Jim pushed his paperwork around the table like a child does their peas around the plate. He recounted the phrase in his head, over and over again like clockwork. The syllables clasped his brain as he studied the sentence inside his head; words of wisdom served to him from beyond the grave.
‘You’re never too old to learn something new and never too young to teach’ was the phrase that had changed his life in ways he couldn’t quite explain, ways which were far less tangible; they were floating in the air around him.
He never said anything profound when he was here thought Jim as he eyed the frayed polka dot notebook from across the dining table, and now his words dictate my life.
By then, Jim could identify every single scribble and scribing in that ragged journal, and although he had the ability to recite the entries in his head, still liked the feel of the paper running through his hands.
‘People didn’t know him like I did. People were always quick to judge because of his attention deficit and often brash demeanour, but I knew him. He talked about his friend Jim with passion and grace, he always helped his younger siblings with their homework and through personal choice, his charitable deeds went completely unnoticed.
All that volunteer work after college, and the funds he raised for various charitable causes: he never ever congratulated himself on social media or used it as a weapon when people would question his intelligence. He simply wanted to help people: nothing more, nothing less. He once said to me that…’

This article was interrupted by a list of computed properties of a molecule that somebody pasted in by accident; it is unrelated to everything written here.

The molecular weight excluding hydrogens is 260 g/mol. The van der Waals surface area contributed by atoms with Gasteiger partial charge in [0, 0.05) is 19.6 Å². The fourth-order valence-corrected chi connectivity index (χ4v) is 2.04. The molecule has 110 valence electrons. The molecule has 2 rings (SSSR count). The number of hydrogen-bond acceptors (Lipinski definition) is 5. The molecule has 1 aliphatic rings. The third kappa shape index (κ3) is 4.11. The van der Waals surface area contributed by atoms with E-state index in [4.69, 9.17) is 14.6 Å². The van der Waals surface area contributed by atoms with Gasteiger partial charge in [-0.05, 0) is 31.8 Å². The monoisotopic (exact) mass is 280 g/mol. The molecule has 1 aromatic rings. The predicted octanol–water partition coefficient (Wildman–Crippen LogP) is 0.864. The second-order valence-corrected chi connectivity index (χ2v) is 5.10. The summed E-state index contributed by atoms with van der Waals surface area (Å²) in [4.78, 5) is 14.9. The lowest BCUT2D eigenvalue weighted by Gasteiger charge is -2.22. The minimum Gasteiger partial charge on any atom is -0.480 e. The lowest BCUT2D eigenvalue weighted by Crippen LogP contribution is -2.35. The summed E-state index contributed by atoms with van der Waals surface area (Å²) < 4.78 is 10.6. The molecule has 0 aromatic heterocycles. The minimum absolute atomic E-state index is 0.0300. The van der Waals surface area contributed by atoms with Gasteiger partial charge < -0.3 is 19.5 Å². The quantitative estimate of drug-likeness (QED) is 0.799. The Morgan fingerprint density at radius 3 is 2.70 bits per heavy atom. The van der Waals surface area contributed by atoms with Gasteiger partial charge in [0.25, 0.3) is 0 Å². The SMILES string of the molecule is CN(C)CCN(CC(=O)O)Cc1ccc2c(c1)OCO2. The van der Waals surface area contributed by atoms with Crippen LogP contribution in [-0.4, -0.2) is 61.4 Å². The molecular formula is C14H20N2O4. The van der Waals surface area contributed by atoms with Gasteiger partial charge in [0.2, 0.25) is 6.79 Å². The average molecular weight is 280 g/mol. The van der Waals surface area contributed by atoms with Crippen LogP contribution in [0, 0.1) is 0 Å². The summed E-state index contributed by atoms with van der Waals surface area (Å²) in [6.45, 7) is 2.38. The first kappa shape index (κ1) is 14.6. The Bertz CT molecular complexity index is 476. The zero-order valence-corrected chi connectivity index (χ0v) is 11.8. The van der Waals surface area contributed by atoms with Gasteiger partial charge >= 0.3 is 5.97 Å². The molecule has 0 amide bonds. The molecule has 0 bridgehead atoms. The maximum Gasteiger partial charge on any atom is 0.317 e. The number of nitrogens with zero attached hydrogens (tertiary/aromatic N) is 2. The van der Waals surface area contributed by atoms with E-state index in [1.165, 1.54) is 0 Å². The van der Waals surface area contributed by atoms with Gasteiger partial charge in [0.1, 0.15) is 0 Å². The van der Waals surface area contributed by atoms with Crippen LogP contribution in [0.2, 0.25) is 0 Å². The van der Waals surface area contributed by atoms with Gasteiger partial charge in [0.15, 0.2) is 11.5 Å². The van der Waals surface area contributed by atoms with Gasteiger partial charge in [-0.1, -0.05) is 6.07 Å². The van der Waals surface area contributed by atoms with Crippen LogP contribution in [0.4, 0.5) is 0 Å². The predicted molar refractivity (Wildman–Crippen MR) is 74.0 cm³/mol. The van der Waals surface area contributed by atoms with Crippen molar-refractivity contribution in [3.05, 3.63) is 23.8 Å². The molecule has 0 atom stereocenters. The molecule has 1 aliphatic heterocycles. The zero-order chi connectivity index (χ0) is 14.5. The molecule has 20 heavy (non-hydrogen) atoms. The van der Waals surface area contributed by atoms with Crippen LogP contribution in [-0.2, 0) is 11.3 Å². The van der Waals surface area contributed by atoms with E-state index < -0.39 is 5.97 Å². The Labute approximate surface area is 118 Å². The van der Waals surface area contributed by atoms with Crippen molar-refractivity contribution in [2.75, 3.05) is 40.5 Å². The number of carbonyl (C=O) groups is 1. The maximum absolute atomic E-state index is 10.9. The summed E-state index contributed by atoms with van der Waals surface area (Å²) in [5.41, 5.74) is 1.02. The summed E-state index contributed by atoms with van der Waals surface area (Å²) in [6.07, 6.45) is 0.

Salt rain fell on the page. The book was clasped shut and polka dots danced on the dining table once more.
He was Jim’s best friend but in later years, someone Jim kept at arm’s length. He was undeniably funny, but his drinking and inappropriate language often embarrassed Jim, so Jim would make up any excuse not to invite him to social occasions. In the end, Jim saw him as an embarrassing ailment that was best kept from public consumption.
At the funeral, a cherub faced man with drinker’s cheeks handed him a polka dot book, along with the words everyone deserves to be seen in their natural light. At the time, Jim was riddled with guilt and confusion so didn’t think to question the middle aged man, or who he was.
Jim didn’t have long left himself, but he knew his demise wasn’t going to be quick and painless like his friend’s.
As he picked up a fountain pen and pulled the cellophane away from a fresh notepad with his front teeth, Jim had one single thought running through his head:
You’re never too old to learn something new and never too young to teach.